He’s sat there every day this week, every morning – and all the mornings of the last week, too. He gets the same newspaper every day: the Mail, always the Mail. It has people who actually know their way around a three-column layout, and a letters page that isn’t too vitriolic. Let’s call him George: it’s short, sweet and much less frightening than his true name.
He lowers his paper to reveal a creased brow, lips pursed in thought. He places the half-read Mail on the bench beside him before proceeding to rummage through his pockets. When he finds the box of cigarettes, he slides one out with a small exhale of relief, placing it between his lips. A click of his fingers, and suddenly small flames dance round one of his fingertips. He lights the cigarette. Shaking his hand to extinguish it, he slides the box back into his coat pocket, unable to help feeling a little furtive. (Fiona will kill him if he comes home smelling like smoke. He swears he’s quit, but he knows full well she doesn’t believe him – she’s just waiting for proof.) He glances at his neglected paper.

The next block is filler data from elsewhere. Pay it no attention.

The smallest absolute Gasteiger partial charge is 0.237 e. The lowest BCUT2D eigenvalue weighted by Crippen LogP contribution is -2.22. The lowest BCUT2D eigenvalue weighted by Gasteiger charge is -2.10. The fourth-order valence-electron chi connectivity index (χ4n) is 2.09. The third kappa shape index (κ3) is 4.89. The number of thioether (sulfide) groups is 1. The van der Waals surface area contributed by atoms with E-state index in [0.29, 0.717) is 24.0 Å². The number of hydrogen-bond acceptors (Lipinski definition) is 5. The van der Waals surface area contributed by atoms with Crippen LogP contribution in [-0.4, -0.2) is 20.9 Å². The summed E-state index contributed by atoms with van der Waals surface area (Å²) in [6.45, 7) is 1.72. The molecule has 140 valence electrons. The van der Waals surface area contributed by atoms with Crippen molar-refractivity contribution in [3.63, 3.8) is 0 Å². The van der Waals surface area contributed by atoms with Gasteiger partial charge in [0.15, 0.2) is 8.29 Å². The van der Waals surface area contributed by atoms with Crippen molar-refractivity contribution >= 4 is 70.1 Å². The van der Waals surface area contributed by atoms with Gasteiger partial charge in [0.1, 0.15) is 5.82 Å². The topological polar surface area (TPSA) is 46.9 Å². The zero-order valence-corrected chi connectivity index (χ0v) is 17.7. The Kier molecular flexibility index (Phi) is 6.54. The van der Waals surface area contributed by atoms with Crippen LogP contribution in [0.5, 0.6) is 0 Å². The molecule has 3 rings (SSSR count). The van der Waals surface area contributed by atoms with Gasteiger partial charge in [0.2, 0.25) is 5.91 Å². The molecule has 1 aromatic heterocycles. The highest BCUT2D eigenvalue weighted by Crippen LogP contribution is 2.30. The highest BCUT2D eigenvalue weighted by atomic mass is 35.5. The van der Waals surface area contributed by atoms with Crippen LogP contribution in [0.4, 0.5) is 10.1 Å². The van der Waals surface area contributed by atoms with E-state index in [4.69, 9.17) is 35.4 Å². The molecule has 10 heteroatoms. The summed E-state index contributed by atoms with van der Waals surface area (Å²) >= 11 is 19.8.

He picks it up, resuming his reading.
A shout, a tinkling of glass and the sound of a car starting up. Something large, heavy-footed and smelling very much like wet dog runs past him. Absorbed in the news about the latest additions to the local leisure centre, he squints at the photograph, tilting his head to one side – well, they say a fifty-foot pool, and it certainly sounds impressive, but they’re probably doing that thing like with holiday brochures where they photograph everything to make it look bigger…
“Where did it go?”
He looks up from at the question, unable to hide his puzzlement. “Hm?”
Before him stands a young man who can’t be more than twenty – he has the lanky, slightly underfed look of youth about him – in a cheap grey suit. His hair is immaculate and Brylcreemed. “Y’know, about so high” – he holds one hand far above his head; the other is gripping three candles very tightly – “and kinda… eldritch? Tentacles?” The boy’s expression is beseeching.
George shakes his head. “Can’t help you. Sorry.”
Beside the boy stands a woman, her expression severe, her hair dark. Her beige trenchcoat and fedora seem to have escaped from a detective novel that George personally has never read, but would like to. “You’ve seen nothing whatsoever?” Astonishment and anger war in her voice for dominance.
He shrugs. “Nothing.”
She sighs, gives him a nod of thanks and then sets off at a run; the bell she’s holding jingles with her every step, the book under her arm slipping slightly. She catches before it can fall. Her sidekick follows her, his steps barely a moment behind her own.
George bemusedly watches them go. He realises he might’ve left the gas on, he’s not sure…
Fiona will murder him.